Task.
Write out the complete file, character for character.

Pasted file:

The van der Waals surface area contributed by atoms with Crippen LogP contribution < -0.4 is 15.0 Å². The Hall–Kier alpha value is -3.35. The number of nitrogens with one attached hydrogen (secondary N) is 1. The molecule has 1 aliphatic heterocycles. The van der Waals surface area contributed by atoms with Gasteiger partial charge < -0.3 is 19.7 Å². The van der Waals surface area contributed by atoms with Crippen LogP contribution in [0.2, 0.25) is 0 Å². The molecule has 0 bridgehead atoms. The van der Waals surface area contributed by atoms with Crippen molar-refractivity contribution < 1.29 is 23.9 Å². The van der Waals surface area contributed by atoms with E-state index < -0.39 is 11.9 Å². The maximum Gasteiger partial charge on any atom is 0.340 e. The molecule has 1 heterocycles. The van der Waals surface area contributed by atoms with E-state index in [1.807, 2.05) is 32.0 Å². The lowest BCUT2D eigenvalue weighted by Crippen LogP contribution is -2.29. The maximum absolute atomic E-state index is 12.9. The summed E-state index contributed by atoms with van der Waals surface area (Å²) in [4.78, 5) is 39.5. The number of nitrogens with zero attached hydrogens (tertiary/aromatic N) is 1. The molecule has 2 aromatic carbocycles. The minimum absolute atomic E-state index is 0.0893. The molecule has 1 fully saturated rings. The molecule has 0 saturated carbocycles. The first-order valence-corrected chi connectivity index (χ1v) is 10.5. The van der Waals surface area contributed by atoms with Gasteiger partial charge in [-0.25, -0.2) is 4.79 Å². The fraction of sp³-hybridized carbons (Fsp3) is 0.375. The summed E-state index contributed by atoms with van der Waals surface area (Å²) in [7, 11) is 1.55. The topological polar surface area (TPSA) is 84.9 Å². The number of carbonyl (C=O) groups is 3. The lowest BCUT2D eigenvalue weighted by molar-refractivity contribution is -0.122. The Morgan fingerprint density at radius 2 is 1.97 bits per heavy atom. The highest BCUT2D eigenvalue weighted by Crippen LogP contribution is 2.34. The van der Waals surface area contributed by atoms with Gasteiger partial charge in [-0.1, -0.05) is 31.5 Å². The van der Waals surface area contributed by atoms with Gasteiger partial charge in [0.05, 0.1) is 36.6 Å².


The van der Waals surface area contributed by atoms with Crippen LogP contribution < -0.4 is 15.0 Å². The Hall–Kier alpha value is -3.35. The number of nitrogens with one attached hydrogen (secondary N) is 1. The molecule has 1 aliphatic heterocycles. The van der Waals surface area contributed by atoms with Gasteiger partial charge < -0.3 is 19.7 Å². The van der Waals surface area contributed by atoms with Crippen LogP contribution in [0.2, 0.25) is 0 Å². The molecule has 0 bridgehead atoms. The van der Waals surface area contributed by atoms with Crippen molar-refractivity contribution < 1.29 is 23.9 Å². The van der Waals surface area contributed by atoms with E-state index < -0.39 is 11.9 Å². The maximum Gasteiger partial charge on any atom is 0.340 e. The molecule has 1 heterocycles. The van der Waals surface area contributed by atoms with E-state index in [1.807, 2.05) is 32.0 Å². The lowest BCUT2D eigenvalue weighted by Crippen LogP contribution is -2.29. The maximum absolute atomic E-state index is 12.9. The summed E-state index contributed by atoms with van der Waals surface area (Å²) in [4.78, 5) is 39.5. The number of nitrogens with zero attached hydrogens (tertiary/aromatic N) is 1. The molecule has 2 aromatic carbocycles. The minimum absolute atomic E-state index is 0.0893. The molecule has 1 fully saturated rings. The molecule has 0 saturated carbocycles. The first-order valence-corrected chi connectivity index (χ1v) is 10.5. The van der Waals surface area contributed by atoms with Gasteiger partial charge in [-0.25, -0.2) is 4.79 Å². The fraction of sp³-hybridized carbons (Fsp3) is 0.375. The summed E-state index contributed by atoms with van der Waals surface area (Å²) in [7, 11) is 1.55. The topological polar surface area (TPSA) is 84.9 Å². The number of carbonyl (C=O) groups is 3. The lowest BCUT2D eigenvalue weighted by molar-refractivity contribution is -0.122. The Morgan fingerprint density at radius 2 is 1.97 bits per heavy atom. The highest BCUT2D eigenvalue weighted by Crippen LogP contribution is 2.34. The van der Waals surface area contributed by atoms with Gasteiger partial charge in [-0.1, -0.05) is 31.5 Å². The van der Waals surface area contributed by atoms with Gasteiger partial charge in [0.05, 0.1) is 36.6 Å².